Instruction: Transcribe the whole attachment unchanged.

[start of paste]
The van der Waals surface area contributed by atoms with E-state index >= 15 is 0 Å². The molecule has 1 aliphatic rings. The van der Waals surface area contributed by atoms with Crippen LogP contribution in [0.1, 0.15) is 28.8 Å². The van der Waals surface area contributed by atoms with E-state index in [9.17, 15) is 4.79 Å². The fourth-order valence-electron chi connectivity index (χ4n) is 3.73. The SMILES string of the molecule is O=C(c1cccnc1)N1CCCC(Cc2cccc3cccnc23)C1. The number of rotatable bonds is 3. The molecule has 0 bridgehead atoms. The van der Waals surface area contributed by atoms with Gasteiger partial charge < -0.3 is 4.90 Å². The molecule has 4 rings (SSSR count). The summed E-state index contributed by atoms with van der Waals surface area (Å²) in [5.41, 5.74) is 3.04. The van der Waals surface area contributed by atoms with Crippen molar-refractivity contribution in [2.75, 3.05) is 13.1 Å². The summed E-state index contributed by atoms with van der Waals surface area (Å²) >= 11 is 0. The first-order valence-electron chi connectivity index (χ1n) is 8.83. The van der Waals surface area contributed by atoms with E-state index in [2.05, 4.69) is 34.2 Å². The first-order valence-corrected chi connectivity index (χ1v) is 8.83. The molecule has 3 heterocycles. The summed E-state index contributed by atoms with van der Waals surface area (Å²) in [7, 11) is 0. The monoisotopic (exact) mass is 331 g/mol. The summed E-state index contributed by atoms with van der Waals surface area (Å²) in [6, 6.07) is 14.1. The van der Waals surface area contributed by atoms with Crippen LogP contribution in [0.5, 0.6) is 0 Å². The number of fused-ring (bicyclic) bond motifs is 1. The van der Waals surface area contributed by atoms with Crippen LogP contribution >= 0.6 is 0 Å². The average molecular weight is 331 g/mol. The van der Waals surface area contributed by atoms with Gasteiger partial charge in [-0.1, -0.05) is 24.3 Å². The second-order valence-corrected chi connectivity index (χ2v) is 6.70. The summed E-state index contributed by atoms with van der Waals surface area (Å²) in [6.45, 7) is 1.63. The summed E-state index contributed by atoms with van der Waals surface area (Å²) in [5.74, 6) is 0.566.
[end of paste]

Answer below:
The van der Waals surface area contributed by atoms with E-state index >= 15 is 0 Å². The molecule has 1 aliphatic rings. The van der Waals surface area contributed by atoms with Crippen LogP contribution in [0.1, 0.15) is 28.8 Å². The van der Waals surface area contributed by atoms with E-state index in [9.17, 15) is 4.79 Å². The fourth-order valence-electron chi connectivity index (χ4n) is 3.73. The SMILES string of the molecule is O=C(c1cccnc1)N1CCCC(Cc2cccc3cccnc23)C1. The number of rotatable bonds is 3. The molecule has 0 bridgehead atoms. The van der Waals surface area contributed by atoms with Gasteiger partial charge < -0.3 is 4.90 Å². The molecule has 4 rings (SSSR count). The summed E-state index contributed by atoms with van der Waals surface area (Å²) in [5.41, 5.74) is 3.04. The van der Waals surface area contributed by atoms with Crippen molar-refractivity contribution in [2.75, 3.05) is 13.1 Å². The summed E-state index contributed by atoms with van der Waals surface area (Å²) >= 11 is 0. The first-order valence-electron chi connectivity index (χ1n) is 8.83. The van der Waals surface area contributed by atoms with E-state index in [2.05, 4.69) is 34.2 Å². The first-order valence-corrected chi connectivity index (χ1v) is 8.83. The molecule has 3 heterocycles. The summed E-state index contributed by atoms with van der Waals surface area (Å²) in [7, 11) is 0. The monoisotopic (exact) mass is 331 g/mol. The summed E-state index contributed by atoms with van der Waals surface area (Å²) in [6, 6.07) is 14.1. The van der Waals surface area contributed by atoms with Crippen LogP contribution in [0.5, 0.6) is 0 Å². The number of fused-ring (bicyclic) bond motifs is 1. The van der Waals surface area contributed by atoms with Crippen LogP contribution >= 0.6 is 0 Å². The average molecular weight is 331 g/mol. The van der Waals surface area contributed by atoms with Gasteiger partial charge in [-0.1, -0.05) is 24.3 Å². The second-order valence-corrected chi connectivity index (χ2v) is 6.70. The summed E-state index contributed by atoms with van der Waals surface area (Å²) in [6.45, 7) is 1.63. The summed E-state index contributed by atoms with van der Waals surface area (Å²) in [5.74, 6) is 0.566.